As plenty of budding entrepreneurs have learned at Rice University's Business Plan Competition, a solid idea alone will not win you much in praise, prizes, or, most importantly, investment.
Sure, you may have a brilliant business idea that could very well change your industry, maybe even the world some day. But, as plenty of budding entrepreneurs learned Thursday at Rice University’s Business Plan Competition, a solid idea alone will not win you much in praise, prizes, or, most importantly, investment.
On the first day of Rice’s competition, which is widely touted as the largest and richest of all business plan competitions, a panel of previous years’ winners and finalists gathered to discuss what it actually takes to win the top prize. As it turns out, the ideal qualities in a successful business plan competition team are not all that different from those you’d want to see in any solid business group. Here are a few highlights that emerged from their conversation:
Razzle and dazzle them
Even a profitable solution to some of the world’s most serious ills can fall on deaf ears if the presentation falls flat. “We seemed to make the judges ‘ooh’ and ‘aah,'” said Jenny Corbin, CEO of TNG Pharmaceuticals, last year’s winning team from the University of Louisville. “‘Aah’ over the grossness of our product. And then we made them laugh.” TNG pitched a cattle vaccine that tackled the vicious horn fly, a pest that costs the cattle industry around $1 billion a year.
Get to know your judges
In between your formal pitches, speak with the judges who have set aside the time to spend a few days and seriously consider your business ideas. “The most important thing in this competition is meeting the judges and being in that environment,” said Gautam Gandhi, whose medical device and patient safety startup Clearcount won Rice’s competition in 2004. “Before I even presented, I met every judge and they knew a little bit about the company.” Gandhi, who is a judge at this year’s competition, is currently at Google goog , leading the tech giant’s new business development projects in India.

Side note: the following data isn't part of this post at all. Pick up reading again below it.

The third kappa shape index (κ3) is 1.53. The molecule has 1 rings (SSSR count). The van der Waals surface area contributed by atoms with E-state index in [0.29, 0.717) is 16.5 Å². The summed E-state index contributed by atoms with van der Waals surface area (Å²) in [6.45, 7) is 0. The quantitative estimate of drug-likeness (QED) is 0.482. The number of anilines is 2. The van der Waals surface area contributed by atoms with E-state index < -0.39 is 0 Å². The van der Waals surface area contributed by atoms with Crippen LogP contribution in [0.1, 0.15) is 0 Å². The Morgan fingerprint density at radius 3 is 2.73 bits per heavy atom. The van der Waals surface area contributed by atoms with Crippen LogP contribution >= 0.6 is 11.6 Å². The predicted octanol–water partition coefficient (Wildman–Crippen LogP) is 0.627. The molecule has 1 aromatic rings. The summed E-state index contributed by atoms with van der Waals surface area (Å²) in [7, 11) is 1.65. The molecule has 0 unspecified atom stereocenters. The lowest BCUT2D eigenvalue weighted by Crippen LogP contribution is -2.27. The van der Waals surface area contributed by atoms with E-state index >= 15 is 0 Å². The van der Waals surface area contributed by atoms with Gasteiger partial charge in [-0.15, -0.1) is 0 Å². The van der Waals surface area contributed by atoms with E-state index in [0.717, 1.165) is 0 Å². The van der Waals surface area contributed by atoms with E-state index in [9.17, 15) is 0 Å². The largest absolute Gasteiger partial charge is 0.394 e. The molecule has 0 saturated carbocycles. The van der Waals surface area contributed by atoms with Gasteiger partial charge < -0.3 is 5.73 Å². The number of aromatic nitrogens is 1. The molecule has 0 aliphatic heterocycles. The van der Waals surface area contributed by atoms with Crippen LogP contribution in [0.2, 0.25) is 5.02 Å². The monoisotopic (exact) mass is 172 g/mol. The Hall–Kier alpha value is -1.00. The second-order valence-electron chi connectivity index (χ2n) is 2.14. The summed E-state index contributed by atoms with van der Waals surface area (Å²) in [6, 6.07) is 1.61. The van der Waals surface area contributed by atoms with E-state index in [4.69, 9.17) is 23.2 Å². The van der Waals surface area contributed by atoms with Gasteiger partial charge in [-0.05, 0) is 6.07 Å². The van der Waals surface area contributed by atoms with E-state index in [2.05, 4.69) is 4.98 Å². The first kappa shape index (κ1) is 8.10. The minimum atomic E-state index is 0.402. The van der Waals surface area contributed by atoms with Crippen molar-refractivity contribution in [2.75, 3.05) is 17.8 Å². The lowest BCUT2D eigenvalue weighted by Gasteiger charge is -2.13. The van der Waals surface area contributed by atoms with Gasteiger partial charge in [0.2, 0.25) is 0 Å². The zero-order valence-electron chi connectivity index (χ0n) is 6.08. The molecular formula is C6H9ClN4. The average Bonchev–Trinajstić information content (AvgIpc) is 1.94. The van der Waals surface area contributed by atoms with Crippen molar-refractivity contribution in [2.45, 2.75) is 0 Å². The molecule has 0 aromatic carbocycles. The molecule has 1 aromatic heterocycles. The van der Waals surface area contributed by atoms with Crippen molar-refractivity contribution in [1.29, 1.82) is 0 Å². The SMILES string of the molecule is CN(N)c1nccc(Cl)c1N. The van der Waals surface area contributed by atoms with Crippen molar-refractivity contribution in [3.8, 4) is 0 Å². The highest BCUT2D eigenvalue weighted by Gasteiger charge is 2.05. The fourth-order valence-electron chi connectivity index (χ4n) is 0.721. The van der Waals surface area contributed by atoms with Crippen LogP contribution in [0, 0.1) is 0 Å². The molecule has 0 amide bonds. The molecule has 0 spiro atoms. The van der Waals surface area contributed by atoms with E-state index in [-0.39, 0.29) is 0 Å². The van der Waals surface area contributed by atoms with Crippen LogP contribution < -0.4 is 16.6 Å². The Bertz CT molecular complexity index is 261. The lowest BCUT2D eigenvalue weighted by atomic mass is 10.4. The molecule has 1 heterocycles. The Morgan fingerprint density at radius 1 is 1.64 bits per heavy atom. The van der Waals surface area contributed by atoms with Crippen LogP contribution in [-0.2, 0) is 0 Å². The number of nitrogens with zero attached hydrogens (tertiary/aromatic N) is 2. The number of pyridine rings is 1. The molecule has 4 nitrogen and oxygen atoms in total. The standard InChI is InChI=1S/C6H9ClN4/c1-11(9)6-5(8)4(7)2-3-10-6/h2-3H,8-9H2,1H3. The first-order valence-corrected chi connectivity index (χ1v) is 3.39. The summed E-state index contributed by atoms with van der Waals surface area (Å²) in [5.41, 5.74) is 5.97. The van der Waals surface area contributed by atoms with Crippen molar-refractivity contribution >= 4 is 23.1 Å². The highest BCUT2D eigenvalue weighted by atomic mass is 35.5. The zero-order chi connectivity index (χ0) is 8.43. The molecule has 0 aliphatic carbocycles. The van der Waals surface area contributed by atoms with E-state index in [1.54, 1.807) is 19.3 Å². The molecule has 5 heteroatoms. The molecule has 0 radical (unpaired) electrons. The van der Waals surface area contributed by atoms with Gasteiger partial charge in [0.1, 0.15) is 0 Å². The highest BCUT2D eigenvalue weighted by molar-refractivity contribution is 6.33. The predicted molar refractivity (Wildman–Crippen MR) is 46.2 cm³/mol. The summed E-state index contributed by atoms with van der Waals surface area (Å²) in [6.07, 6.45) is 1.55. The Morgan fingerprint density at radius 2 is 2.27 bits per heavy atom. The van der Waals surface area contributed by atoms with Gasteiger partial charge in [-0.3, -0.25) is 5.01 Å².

Competition judges are often leaders in their respective industries and even if you don’t go home with a prize in hand, you will still have several valuable contacts if you put in the effort to get to know them.
Take the criticism with a smile
Accepting criticism, especially in front of an audience of several strangers, is never fun. But that’s precisely what many business people do every day; they sell their ideas and their products, often to skeptical strangers. So get used to taking it like a champ. “Look at the critical questions from the judges as them giving you the opportunity to validate what you just said,” advised Darren Olson, CEO of RhoMania, an iPad wine menu app startup and a finalist at Rice’s competition last year. “Do not lose your cool.”
Practice, practice, practice
The best way to cool your nerves and smooth the edges of any business pitch is practice, plain and simple. “It will totally replace all of the confidence issues you have,” said Seet. “Being comfortable with your material that you can do it with your eyes closed, will come across as a much more powerful presentation.”
It’s not only about the big prize
Winning is great, and at Rice, some teams go home with several hundred thousand dollars in tow. But landing a prize is not the only reason to enter a business plan competition. “The point is to launch a company,” said Bob Gillespie, CEO of InContext Solutions and a former Rice finalist. “It’s not to get your picture taken because you won a contest. The point is to have a viable product and grow a business. It’s not to win.”
One key to taking home a prize that was not mentioned outright at the winners panel? You need to deliver a crystal clear message, the kind of pitch that judges and potential investors can not only understand but believe in as a viable business concept. You can put on a great show and get some laughs from your audience, but if you don’t communicate what you are trying to sell and how you are going to sell it, you are just a player on a stage, not a business team. Judging from the performance at the practice-round presentations today, plenty of finalist teams have their work cut out for them.